Higher Education, Reimagined

As we grew, our model gained recognition as an alternative to traditional postgrad programmes. As Sir Geoff Mulgan, Professor of Social Innovation at University College London, explained:

“Year Here is unconventional as it has no lecture halls, no teachers and no fee – because Fellows create value for external institutions who cover the costs of the programme.”



All eyes on our ventures

By 2017, our ventures were starting to make serious waves. Over the next few years, they would be named six times in the Forbes’ 30 Under 30 list and twelve times in the Women in Social Enterprise list. They would win Social Enterprise of the Year from both the Evening Standard and the Centre for Social Justice. And, most importantly, they would work with 100s of vulnerable people across the country.

Read more about Fat Macy’s in Vice, Migrateful in The Financial Times, Cracked It in The Guardian, Chatterbox in BBC News, Birdsong in Vogue, and Supply Change in Raconteur.

London Fields
Two Fellows learning in the Year Here studio in London Fields

In 2017, we put down roots at our gorgeous social innovation studio in London Fields, which became home for four years. Many a summer’s evening was spent in the park, brainstorming new ventures or unwinding after an intensive training bootcamp.

Kevin Chang (1994 - 2018)

We received the tragic news of Kevin Chang’s death in April 2018.

He had graduated from Year Here, beloved by his cohort, just a few months before.

To honour his memory, we launched the Kevin Chang Award to celebrate a Fellow who, like Kevin, demonstrated authentic leadership.



Breathless Olympics

24 Hour Challenges were a Year Here institution. Given little more than a creative format and a small budget, Fellows drove voter engagement in Barking & Dagenham, brought Detroit's Sunday Soup movement to the East End and celebrated Camden’s response to the pandemic. 

In 2019, we focussed on chronic poor air quality in Tower Hamlets, the host of the London 2012 games. Breathless Olympics was a family event to spotlight climate injustice, whereby poorer parts of London face more pollution deaths despite their residents polluting less.



Pandemic Mobilisation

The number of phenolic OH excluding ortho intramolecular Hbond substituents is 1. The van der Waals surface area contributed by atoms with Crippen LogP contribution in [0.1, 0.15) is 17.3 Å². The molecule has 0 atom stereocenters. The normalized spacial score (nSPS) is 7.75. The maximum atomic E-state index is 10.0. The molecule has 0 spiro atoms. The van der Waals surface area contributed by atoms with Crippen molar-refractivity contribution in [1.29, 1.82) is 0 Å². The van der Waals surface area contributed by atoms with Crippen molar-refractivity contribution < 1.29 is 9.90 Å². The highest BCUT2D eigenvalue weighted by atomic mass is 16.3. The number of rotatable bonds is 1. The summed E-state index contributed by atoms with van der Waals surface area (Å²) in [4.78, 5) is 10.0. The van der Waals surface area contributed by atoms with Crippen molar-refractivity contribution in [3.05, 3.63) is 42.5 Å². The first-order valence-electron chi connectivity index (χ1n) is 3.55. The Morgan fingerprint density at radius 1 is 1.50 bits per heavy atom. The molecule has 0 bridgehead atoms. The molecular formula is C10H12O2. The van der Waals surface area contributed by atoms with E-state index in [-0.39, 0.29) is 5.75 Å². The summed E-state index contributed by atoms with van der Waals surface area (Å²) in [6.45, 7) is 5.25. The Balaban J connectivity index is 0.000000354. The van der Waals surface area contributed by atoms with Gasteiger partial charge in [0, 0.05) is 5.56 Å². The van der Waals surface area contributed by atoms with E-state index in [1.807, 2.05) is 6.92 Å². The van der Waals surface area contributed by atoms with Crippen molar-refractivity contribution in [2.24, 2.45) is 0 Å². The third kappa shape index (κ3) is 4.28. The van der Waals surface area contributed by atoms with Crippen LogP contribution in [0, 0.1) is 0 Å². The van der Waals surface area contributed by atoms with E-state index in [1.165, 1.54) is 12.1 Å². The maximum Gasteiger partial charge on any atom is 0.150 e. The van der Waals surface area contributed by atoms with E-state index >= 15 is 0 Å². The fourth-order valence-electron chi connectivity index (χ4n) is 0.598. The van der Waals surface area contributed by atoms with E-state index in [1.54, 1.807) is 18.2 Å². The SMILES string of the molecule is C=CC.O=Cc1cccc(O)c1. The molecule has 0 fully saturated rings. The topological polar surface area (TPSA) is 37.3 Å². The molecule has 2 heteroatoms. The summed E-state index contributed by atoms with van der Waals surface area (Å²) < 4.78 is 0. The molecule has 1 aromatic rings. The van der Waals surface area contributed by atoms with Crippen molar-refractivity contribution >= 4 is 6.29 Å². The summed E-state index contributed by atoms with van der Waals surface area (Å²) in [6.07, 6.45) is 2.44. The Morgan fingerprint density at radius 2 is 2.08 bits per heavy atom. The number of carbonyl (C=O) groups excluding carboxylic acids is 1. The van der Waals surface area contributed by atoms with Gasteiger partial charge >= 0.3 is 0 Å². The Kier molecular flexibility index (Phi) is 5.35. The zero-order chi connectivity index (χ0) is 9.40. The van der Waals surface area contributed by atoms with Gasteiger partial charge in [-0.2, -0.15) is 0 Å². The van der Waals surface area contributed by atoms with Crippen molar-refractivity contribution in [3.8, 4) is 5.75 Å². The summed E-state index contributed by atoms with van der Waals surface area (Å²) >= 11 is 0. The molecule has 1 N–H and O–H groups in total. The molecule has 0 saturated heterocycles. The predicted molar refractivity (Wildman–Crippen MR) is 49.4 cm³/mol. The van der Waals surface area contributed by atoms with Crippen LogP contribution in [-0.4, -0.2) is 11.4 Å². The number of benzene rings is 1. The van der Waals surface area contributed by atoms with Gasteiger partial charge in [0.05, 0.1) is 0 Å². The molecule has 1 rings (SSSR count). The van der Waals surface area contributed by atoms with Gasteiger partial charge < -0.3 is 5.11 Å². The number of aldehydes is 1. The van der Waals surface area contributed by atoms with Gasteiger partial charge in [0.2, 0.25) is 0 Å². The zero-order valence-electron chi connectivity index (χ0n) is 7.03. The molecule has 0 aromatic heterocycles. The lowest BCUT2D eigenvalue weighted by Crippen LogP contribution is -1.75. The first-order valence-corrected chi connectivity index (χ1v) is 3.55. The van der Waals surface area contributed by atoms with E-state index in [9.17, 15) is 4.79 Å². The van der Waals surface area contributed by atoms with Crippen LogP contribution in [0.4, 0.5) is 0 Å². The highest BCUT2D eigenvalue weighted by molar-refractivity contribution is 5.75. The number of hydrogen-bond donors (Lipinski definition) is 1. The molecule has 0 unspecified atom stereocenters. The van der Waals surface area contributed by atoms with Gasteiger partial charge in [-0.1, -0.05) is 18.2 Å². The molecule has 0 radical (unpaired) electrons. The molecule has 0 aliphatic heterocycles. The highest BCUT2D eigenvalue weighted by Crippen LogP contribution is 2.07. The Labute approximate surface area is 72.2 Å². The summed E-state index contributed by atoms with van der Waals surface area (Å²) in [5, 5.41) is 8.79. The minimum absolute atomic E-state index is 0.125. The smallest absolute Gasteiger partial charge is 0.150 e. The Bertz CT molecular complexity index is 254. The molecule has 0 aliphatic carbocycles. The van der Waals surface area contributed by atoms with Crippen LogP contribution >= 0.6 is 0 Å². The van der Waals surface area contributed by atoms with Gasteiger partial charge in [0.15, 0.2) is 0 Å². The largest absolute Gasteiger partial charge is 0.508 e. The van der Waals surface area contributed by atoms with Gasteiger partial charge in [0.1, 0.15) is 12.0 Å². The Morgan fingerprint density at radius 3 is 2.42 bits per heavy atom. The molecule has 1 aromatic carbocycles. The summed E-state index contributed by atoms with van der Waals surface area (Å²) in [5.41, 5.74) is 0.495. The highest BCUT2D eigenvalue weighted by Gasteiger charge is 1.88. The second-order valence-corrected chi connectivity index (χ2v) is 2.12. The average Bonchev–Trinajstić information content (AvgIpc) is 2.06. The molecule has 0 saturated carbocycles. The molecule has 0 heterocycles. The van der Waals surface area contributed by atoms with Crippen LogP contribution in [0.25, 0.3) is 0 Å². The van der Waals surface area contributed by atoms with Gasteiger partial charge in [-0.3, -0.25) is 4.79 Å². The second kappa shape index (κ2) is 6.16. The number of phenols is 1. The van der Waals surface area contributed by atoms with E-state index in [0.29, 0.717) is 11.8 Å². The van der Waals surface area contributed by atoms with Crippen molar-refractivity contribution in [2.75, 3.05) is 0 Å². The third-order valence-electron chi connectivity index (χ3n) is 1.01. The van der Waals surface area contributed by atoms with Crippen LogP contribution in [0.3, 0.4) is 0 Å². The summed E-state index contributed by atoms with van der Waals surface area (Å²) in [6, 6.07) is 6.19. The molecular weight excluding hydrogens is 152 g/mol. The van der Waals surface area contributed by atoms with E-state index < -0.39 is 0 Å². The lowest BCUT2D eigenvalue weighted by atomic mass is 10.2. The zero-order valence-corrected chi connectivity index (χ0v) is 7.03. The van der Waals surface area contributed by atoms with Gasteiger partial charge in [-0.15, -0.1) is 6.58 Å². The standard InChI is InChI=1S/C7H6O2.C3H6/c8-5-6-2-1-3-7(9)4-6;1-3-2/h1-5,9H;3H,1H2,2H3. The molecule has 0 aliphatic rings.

Our 2020 cohort had less than a month of in-person programming before the outbreak of Covid 19. They soon rallied. Together they developed a community-led test and trace scheme in the East End, sewed scrubs for hospital workers, and led a campaign to turn people’s claps for carers into tangible social action.

Other Fellows distributed care packages to immunocompromised people, ran telephone drives to reach thousands of isolated older people and developed a Coronavirus Resource Guide for frontline charities and social enterprises that was accessed by thousands.



Royal Honours

In some of the Queen’s final honours, Mursal Hedayat was awarded an MBE for services to social enterprise, technology and the economy. Later that year, 2015 Fellow Josh Babarinde collected an OBE for services to criminal justice, social enterprise and the economy.

Closing our doors

After ten years, we made the tough decision to close our doors to new Fellows. 

“Few organisations can last forever propped up by passion. This one lasted a decade, and that’s testament to the tremendous amount of imagination, energy and care that was poured into it. That sense of shared mission and collective volunteerism was Year Here’s magic. For every drop of generosity from every Fellow, colleague, partner, funder and friend, we are immensely grateful.”



Year Here 2.0
A photography, taken from on top of a table, of crowd of Year Here Fellows gathered together.

In the aftermath of the announcement of the final programme, Fellows and team came together to develop the vision for a new chapter of Year Here. The mission was to bolster our collective power, as a movement of over 250 entrepreneurs and activists, to meet the scourge of inequality with boldness, creativity and impact.